The Rockets season came to a predictable end on Friday night with a 118-113 loss to the Warriors. Three key points from the loss:
1) Chris Paul heard the criticism
He responded with a terrific game, his best of the playoffs. He scored 27 points, had 11 rebounds and kept the Rockets in the game. The Rockets needed a vintage Paul game and they got it. Unfortunately it was not enough.
2) Splash brothers do it again
Steph Curry was awful in the first half, and the teams were tied. That did not bode well for the Rockets. Curry would finish with 33 points and Klay Thompson 27 and the Warriors guards were too good.
3) Just not good enough
It's hard to fault James Harden, who scored 35. Curry and Thompson matched Harden and Paul, and the Warriors bench dominated, and that was the difference in the game. It was a disappointing end to a disappointing season and the Rockets once again come up short. The reality is they simply aren't good enough to beat the Warriors, with or without Kevin Durant. The off-season begins now, and there are plenty of questions to be answered. Is Paul done? Is Mike D'Antoni the right coach? Can the Rockets ever elevate their game and get past Golden State? They were not good enough. Again. And another season ends in disappointment.
On Thursday Dusty Baker made official what had been speculated for weeks – he will not be returning as Astros manager in 2024.
This was not a retirement announcement. Technically his contract with the Astros had expired. Thank you for a job well done. Good luck with your future endeavors. Don’t be a stranger. You’ll always be a part of the Astros family.
He wasn’t fired for the same reason. You can’t fire someone who is no longer an employee of the organization.
He’s just not returning. Let’s leave it at that.
Basically Baker was just getting in front of the situation. He’s smart. He wanted to control, at least appear to control his destiny. By announcing that he won’t be back as Astros manager, he saved owner Jim Crane and general manager Dana Brown a possible backlash of dumping a 74-year-old future Hall of Famer.
This way, there is no bad guy. Baker is leaving and it’s his choice. He goes out with dignity intact. Now he can return home to Northern California and spend his days hunting and fishing and, as Marvin Zindler used to say, whatever makes you happy.
Baker used the old “you can’t fire me, I quit” tactic. At least he didn’t tell the Astros to “take this job and shove it.”
The first recorded ploy of “you can’t fire me, I quit” was in 1964 in, oddly enough, the Rudolph the Red-Nose Reindeer animated TV special. Rudolph performs the song, “We’re a Couple of Misfits.” The lyrics go “Why am I such a misfit, I am not a nitwit, they can’t fire me, I quit!”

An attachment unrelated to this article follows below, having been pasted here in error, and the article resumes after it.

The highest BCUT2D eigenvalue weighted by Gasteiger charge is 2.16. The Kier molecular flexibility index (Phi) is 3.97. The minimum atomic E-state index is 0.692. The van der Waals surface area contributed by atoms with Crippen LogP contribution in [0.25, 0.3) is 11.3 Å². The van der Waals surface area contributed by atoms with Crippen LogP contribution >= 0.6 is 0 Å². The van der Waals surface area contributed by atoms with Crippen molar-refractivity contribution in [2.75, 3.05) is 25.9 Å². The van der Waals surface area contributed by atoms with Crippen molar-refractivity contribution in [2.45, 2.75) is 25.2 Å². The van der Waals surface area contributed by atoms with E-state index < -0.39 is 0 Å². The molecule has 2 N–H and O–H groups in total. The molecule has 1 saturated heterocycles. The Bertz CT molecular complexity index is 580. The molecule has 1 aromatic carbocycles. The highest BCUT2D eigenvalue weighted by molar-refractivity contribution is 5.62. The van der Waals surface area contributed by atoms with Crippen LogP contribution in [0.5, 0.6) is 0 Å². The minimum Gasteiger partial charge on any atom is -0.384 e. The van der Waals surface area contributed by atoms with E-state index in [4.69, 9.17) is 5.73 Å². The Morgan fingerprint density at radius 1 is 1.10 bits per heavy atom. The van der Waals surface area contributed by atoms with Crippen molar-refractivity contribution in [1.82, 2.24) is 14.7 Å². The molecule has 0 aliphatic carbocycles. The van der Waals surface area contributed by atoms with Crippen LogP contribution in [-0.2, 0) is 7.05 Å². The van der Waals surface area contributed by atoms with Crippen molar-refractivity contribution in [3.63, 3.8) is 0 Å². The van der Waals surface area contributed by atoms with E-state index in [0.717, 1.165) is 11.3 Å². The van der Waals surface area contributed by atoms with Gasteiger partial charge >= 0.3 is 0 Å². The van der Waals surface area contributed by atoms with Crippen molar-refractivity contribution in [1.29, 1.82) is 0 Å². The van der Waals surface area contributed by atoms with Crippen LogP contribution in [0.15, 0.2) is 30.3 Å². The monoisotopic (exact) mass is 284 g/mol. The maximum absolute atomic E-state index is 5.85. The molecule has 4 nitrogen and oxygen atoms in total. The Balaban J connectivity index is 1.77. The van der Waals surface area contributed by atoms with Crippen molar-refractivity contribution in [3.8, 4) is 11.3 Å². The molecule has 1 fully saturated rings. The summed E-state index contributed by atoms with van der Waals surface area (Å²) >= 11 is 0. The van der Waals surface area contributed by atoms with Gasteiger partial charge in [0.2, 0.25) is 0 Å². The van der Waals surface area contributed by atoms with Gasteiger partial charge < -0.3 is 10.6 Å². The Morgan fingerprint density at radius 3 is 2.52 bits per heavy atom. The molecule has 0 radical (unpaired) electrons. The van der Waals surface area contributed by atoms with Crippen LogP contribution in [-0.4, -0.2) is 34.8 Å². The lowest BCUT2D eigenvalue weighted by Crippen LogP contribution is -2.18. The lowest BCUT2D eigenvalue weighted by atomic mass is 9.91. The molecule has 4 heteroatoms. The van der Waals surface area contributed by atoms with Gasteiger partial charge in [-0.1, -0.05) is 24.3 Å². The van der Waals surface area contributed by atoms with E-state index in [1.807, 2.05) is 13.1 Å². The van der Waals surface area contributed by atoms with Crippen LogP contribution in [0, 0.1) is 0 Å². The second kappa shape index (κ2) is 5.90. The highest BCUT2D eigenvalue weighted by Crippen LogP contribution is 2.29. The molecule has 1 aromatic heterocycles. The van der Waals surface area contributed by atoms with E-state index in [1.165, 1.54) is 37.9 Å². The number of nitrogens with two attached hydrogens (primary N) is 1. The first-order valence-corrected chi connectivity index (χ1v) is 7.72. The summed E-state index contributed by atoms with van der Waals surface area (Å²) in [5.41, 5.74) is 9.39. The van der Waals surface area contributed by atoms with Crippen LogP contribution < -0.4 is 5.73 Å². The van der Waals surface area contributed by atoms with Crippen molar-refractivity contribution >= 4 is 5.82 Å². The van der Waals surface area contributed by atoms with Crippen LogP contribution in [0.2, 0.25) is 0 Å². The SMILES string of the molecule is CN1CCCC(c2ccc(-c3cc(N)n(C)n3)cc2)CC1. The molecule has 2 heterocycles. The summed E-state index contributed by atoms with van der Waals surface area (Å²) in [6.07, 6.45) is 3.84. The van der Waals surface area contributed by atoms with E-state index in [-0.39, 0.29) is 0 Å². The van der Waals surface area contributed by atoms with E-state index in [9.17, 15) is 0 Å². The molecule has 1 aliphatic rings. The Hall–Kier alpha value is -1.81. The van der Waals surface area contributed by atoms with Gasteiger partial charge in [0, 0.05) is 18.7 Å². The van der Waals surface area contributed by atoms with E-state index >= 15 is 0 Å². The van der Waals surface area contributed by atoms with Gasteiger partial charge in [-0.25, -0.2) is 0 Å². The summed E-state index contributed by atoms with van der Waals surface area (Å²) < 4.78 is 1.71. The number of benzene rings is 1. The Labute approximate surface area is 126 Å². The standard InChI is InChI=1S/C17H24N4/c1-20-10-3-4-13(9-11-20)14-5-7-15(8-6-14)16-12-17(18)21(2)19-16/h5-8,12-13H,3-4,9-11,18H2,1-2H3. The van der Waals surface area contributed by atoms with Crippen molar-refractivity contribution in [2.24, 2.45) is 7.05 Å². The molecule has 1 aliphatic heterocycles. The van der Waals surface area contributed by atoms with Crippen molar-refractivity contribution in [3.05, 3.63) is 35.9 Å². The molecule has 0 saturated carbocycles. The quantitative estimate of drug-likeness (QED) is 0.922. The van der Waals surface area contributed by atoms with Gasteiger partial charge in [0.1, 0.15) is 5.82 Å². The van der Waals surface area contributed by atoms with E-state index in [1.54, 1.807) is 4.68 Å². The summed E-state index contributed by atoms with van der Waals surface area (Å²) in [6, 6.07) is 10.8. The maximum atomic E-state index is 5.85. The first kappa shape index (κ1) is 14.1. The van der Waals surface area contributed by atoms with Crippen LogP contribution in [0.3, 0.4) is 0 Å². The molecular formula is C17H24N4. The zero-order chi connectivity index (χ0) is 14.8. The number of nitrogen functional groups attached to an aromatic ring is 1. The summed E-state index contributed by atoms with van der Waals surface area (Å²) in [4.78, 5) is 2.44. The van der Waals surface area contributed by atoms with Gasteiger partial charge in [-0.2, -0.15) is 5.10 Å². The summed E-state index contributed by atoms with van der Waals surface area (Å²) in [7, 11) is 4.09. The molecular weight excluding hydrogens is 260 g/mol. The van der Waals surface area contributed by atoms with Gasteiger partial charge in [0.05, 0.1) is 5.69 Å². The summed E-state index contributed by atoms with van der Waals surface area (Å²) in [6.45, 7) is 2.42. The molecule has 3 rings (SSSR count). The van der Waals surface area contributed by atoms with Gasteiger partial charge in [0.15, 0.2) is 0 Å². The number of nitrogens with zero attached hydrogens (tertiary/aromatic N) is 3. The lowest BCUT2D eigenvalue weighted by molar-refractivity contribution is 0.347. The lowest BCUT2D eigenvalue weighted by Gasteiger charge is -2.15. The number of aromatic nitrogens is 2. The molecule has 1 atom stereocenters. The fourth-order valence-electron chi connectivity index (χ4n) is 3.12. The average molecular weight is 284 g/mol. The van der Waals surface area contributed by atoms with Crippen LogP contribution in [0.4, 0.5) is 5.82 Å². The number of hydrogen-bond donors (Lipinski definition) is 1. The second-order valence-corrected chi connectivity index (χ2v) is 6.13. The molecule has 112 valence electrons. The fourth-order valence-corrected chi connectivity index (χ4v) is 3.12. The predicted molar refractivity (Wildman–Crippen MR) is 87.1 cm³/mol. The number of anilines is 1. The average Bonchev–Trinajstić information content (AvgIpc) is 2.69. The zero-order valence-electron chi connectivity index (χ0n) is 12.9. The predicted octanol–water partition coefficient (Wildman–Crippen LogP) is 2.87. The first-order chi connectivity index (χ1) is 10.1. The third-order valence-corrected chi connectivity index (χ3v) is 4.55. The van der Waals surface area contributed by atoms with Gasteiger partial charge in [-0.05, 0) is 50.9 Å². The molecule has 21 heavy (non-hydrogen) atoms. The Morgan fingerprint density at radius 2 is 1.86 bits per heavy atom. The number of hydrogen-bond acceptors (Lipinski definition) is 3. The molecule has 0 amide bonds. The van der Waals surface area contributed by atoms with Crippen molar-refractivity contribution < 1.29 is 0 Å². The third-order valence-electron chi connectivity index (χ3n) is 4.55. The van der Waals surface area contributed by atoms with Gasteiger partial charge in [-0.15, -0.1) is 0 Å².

In 2023 Dusty Baker was a misfit in the Astros organization.
Reports had circulated for several weeks that Baker would not be invited back for 2024. The decision was inevitable and probably best for both Baker and the team. The Astros were flailing in second place, more threatened by the Mariners creeping up the standings than the Astros overtaking the Rangers for first place in the American League West. Plus there were disagreements between Baker and management over how to award playing time to roster players. Baker clearly had grown tired of being told how to run his business.
There’s a saying that a new broom sweeps clean. Earlier this year, Crane hired Brown as the Astros new general manager. One of the key decisions, perhaps the biggest, that a general manager makes is who manages the team. Dana Brown didn’t hire Dusty Baker.
Dusty Baker wasn’t a Dana Brown guy. While the Astros made it to Game 7 of the ALCS, it was a troublesome regular season. The Astros finished with 90 wins, 16 fewer than their World Series title year in 2022. There are cracks in the team’s foundation that must be addressed from a new perspective. This is Dana Brown’s team moving forward.
Listen to Baker’s carefully chosen words – and what he didn’t say - when he broke the news to USA Today that he would not be managing the Astros in 2024.
“What I really appreciate is that Jim (Crane) has been totally honest and transparent with me on all things,” Baker said.
That could either mean that Baker read the writing on the wall or was told that a decision had been reached to move in new a direction after the 2023 season.
“I have a lifetime of knowledge, much more than those who have never played the game.”
He might be talking about fans and the media, who have been on Baker’s back this season for his perplexing lineup choices and other strategy moves. Baker can read the newspapers and he has a radio in his car. He likely recognized that he had lost much of the public’s support.
But listen to his closing words.
“I still have a lot to offer, baseball has been my life. I’m gone, but I will be back.”
Baker is 74. If the phone were to ring tomorrow and it’s a team looking for a veteran manager with playoff experience … "when do I start?"
Remember Daryl Morey’s reason for leaving as Rockets general manager on Oct. 15, 2020 after 13 years in Houston. He said he wanted to spend more time with his family.
Seventeen days later he signed to become president of basketball operations with the Philadelphia 76ers.